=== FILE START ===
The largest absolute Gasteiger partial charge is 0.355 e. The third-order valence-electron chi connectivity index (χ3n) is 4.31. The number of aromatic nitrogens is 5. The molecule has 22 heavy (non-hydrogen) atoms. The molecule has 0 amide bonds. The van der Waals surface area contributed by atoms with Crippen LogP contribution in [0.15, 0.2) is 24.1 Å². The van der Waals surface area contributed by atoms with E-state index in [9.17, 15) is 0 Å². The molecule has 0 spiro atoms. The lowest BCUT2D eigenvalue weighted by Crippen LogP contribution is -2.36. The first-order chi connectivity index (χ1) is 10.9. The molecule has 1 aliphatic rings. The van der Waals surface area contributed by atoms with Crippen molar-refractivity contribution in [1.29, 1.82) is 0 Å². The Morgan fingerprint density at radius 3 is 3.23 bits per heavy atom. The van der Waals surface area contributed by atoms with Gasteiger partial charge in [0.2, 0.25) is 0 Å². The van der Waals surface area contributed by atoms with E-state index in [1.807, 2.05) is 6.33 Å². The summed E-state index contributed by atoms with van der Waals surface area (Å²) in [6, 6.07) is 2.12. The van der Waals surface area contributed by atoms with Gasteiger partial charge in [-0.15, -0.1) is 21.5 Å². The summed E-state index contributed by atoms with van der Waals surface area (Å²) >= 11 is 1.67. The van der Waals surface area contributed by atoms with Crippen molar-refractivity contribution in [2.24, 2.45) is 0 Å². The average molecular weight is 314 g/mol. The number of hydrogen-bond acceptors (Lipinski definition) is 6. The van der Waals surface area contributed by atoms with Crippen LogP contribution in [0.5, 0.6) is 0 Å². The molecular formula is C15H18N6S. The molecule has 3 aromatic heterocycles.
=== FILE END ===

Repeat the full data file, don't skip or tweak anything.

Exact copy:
The largest absolute Gasteiger partial charge is 0.355 e. The third-order valence-electron chi connectivity index (χ3n) is 4.31. The number of aromatic nitrogens is 5. The molecule has 22 heavy (non-hydrogen) atoms. The molecule has 0 amide bonds. The van der Waals surface area contributed by atoms with Crippen LogP contribution in [0.15, 0.2) is 24.1 Å². The van der Waals surface area contributed by atoms with E-state index in [9.17, 15) is 0 Å². The molecule has 0 spiro atoms. The lowest BCUT2D eigenvalue weighted by Crippen LogP contribution is -2.36. The first-order chi connectivity index (χ1) is 10.9. The molecule has 1 aliphatic rings. The van der Waals surface area contributed by atoms with Crippen molar-refractivity contribution in [1.29, 1.82) is 0 Å². The Morgan fingerprint density at radius 3 is 3.23 bits per heavy atom. The van der Waals surface area contributed by atoms with Gasteiger partial charge in [0.2, 0.25) is 0 Å². The van der Waals surface area contributed by atoms with E-state index in [1.807, 2.05) is 6.33 Å². The summed E-state index contributed by atoms with van der Waals surface area (Å²) in [6, 6.07) is 2.12. The van der Waals surface area contributed by atoms with Gasteiger partial charge in [-0.15, -0.1) is 21.5 Å². The summed E-state index contributed by atoms with van der Waals surface area (Å²) >= 11 is 1.67. The van der Waals surface area contributed by atoms with Crippen molar-refractivity contribution in [2.24, 2.45) is 0 Å². The average molecular weight is 314 g/mol. The number of hydrogen-bond acceptors (Lipinski definition) is 6. The van der Waals surface area contributed by atoms with Crippen LogP contribution in [0.5, 0.6) is 0 Å². The molecular formula is C15H18N6S. The molecule has 3 aromatic heterocycles.